America’s Cup: Alinghi boss touted as contributor to possible America’s Cup court action
Suggestions have surfaced that Alinghi boss Ernesto Bertarelli is being touted as one of the contributors to possible court action involving rich-lister Mark Dunphy.
The Alinghi name will raise some hackles in New Zealand. In 2003, Alinghi took the Cup from an under-performing Team NZ after poaching leading sailors including Russell Coutts and Brad Butterworth.
Up until now, rumours of Alinghi’s interest in a return to the Cup have centred on whether the Swiss syndicate will buy a first-version AC75 from another team, the fastest way of bridging the huge gap in design and racing of the foiling monohull for a team that did not challenge in Auckland.
Cup sources say Alinghi talked to both Team NZ and Italy’s Luna Rossa with a view not only to buying a boat but maybe picking up some team members, principally designers, as well.
That was not successful; things then went quiet. But now sailing circles are alight with talk that the names of Bertarelli and Oracle billionaire boss Larry Ellison are being mentioned as potential backers of court action in the New York Supreme Court. It is not known if either or both are backers of the Dunphy home defence fund.
Emirates Team NZ isn’t talking but the reappearance of Alinghi maybe explains why Dalton has been previously highlighting the raid on the team and loss of the Cup in 2003 so much.
Herald inquiries regarding the rumours resulted in this statement being issued by Team NZ: “We have been made aware that an approach has been made to NYYC to investigate their interest in taking action in the New York Supreme Court to ‘disqualify’ the Royal Yacht Squadron Racing as the Challenger of Record and install NYYC and that “Team Dunphy” has had communications regarding this with Ernesto Bertarelli and/or Larry Ellison either direct or via intermediaries. We have been informed that NYYC has no appetite for such action.”
The explanation for all this reads a bit like a conspiracy theory that might not be out of place as a movie or a TV series although, as Team NZ boss Grant Dalton is fond of saying: “This is the America’s Cup; nothing is ever as it seems.”
The theory is that Alinghi want into the next Cup – but they have neither boat nor crew, thanks to the nationality rule which stipulates that the vast majority of team members have to come from the challenging country. Nothing has been heard from Oracle Team USA since they lost the Cup to team NZ in Bermuda.
The AC75 is such a complex animal that it is not just a matter of buying a boat, making a few tweaks and learning how to sail it fast. Software is vital, as is design – with designers arguably even more valuable than sailors right now. Being two cycles behind Team NZ would be self-defeating.
So the theory is there may be a backdoor way into the next challenge, that door perhaps inadvertently opened by Team NZ’s proposal for an overseas venue for the next defence.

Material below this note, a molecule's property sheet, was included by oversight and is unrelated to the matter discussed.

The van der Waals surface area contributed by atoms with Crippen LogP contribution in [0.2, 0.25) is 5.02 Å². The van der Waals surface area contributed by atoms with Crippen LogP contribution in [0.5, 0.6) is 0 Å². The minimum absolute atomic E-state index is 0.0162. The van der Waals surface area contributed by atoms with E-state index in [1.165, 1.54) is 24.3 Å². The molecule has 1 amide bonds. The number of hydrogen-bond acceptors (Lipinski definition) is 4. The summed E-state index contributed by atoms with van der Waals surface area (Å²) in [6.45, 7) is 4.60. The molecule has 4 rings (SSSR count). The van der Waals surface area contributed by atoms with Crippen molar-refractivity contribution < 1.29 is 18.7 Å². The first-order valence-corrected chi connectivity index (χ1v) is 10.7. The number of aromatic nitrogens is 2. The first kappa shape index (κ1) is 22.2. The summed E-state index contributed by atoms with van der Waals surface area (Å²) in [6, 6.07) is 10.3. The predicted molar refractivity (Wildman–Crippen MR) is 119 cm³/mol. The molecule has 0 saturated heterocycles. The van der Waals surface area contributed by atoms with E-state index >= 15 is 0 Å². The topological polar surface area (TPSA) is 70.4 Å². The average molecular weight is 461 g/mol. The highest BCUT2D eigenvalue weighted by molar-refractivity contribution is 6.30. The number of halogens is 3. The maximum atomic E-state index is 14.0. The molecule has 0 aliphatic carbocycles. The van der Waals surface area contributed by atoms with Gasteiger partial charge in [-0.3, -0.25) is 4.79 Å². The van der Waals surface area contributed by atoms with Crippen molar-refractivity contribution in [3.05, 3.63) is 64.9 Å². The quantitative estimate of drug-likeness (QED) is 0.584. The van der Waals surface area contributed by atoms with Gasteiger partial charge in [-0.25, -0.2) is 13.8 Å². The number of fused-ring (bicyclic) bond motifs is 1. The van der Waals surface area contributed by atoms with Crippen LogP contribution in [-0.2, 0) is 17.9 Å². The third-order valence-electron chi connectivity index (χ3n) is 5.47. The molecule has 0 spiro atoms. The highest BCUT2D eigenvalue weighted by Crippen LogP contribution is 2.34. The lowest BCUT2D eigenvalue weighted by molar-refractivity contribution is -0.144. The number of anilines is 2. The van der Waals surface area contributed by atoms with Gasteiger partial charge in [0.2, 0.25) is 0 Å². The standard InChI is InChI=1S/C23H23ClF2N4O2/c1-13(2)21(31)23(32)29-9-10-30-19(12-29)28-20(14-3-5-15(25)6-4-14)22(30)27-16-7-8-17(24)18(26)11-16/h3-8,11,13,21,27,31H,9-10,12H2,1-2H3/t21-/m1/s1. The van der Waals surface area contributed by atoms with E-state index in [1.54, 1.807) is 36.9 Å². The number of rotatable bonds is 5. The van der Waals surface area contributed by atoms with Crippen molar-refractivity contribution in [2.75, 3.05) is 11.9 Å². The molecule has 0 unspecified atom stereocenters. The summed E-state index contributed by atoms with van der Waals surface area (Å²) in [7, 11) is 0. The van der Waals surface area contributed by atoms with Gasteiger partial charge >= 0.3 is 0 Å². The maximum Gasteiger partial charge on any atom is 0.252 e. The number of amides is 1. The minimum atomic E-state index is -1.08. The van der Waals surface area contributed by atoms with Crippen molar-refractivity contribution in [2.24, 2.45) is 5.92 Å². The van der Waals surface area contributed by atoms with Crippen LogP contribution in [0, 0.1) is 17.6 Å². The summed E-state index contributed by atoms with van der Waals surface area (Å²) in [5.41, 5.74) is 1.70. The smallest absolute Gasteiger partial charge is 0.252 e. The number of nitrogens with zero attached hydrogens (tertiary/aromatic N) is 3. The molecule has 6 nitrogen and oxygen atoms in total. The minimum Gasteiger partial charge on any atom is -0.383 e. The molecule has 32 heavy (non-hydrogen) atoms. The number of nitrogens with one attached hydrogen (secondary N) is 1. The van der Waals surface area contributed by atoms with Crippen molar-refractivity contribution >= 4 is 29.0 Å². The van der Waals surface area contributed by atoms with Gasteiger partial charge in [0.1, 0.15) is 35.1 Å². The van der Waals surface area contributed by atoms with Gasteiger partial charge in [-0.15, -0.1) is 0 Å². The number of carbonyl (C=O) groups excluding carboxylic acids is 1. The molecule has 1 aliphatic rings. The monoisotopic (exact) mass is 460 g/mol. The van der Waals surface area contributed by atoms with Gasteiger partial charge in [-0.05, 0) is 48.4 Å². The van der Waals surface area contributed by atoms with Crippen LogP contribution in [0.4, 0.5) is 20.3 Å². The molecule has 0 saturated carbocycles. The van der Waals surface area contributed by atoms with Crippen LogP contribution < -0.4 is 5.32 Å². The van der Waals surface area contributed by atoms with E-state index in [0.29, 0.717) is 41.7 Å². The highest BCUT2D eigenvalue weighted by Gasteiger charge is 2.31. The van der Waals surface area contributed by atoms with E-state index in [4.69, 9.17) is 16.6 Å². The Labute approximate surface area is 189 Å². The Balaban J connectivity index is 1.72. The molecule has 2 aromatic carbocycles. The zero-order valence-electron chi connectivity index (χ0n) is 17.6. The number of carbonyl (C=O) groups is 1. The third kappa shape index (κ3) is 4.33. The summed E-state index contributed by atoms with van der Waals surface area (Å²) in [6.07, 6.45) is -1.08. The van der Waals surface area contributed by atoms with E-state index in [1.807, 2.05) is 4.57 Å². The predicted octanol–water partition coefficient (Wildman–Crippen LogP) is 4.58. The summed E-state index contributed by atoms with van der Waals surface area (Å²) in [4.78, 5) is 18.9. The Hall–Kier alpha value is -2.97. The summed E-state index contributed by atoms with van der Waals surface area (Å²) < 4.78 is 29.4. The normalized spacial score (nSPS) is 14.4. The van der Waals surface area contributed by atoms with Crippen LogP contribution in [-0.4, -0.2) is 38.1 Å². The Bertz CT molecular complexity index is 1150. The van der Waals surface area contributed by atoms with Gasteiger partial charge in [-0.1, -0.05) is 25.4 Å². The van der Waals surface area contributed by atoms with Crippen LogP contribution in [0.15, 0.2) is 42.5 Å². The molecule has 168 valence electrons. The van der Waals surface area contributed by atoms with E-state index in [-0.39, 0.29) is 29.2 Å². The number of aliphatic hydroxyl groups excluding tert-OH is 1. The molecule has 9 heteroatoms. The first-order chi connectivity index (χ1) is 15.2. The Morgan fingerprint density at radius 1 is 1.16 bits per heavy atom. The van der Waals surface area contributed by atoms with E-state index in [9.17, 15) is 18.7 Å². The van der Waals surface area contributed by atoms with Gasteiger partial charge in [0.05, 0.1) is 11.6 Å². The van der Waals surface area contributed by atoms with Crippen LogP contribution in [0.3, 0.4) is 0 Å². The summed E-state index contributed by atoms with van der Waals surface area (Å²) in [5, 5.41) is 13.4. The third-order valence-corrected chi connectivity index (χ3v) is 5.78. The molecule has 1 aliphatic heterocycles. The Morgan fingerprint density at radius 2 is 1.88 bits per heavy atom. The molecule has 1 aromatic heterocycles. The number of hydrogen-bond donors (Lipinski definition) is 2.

Here’s how it goes:
• A homegrown, patriotic-sounding campaign is launched to keep the 37th America’s Cup defence in Auckland.
• One of the most puzzling things about the campaign is that its leader, Mark Dunphy, has never itemised who his backers are nor specified exactly how much money is available.
• In concert with the home defence efforts, possible court action is being prepared against the Challenger of Record (COR), Ineos Team UK – questioning the formation of the yacht club heading the challenge, Royal Yacht Squadron Racing.
• The motivation would be to install the New York Yacht Club as COR, enabling that club to push hard for (a) an Auckland defence and (b) an end to the nationality requirements.
“This explains why Dunphy has been so vague when it comes to saying who’s behind him and where the money is coming from,” said one source.
“You don’t have to make too much of a leap to see that one day, if they manage to pull off an Auckland defence, they will put out a press release saying that – as a condition of that deal – they have sold the design specs to a challenger.
“They’d say it didn’t matter because Team NZ has an amazing design team and what’s been sold is basically redundant.”
However, it would mean one of the backers of the home defence would have been able to leap the design gulf and become competitive.
The theory gained speed when it was floated by yachting writer and pundit Magnus Wheatley, who said in his blog recently: “And tell me if I’m wrong but doesn’t it start to become clearer and explain why the original intent was to remove Grant Dalton, the ultimate winning machine from the team (since rowed back) in that opening gambit of press work?
“If you can stay in the shadows long enough, and the campaign to keep the Cup in Auckland is compelling enough, the patsy that fronted the bid gets all the attention, and hogs the headlines. The court of public opinion combined with global pandemic woes and a dire sponsorship landscape forces the hand of Team New Zealand and a deal is struck.”
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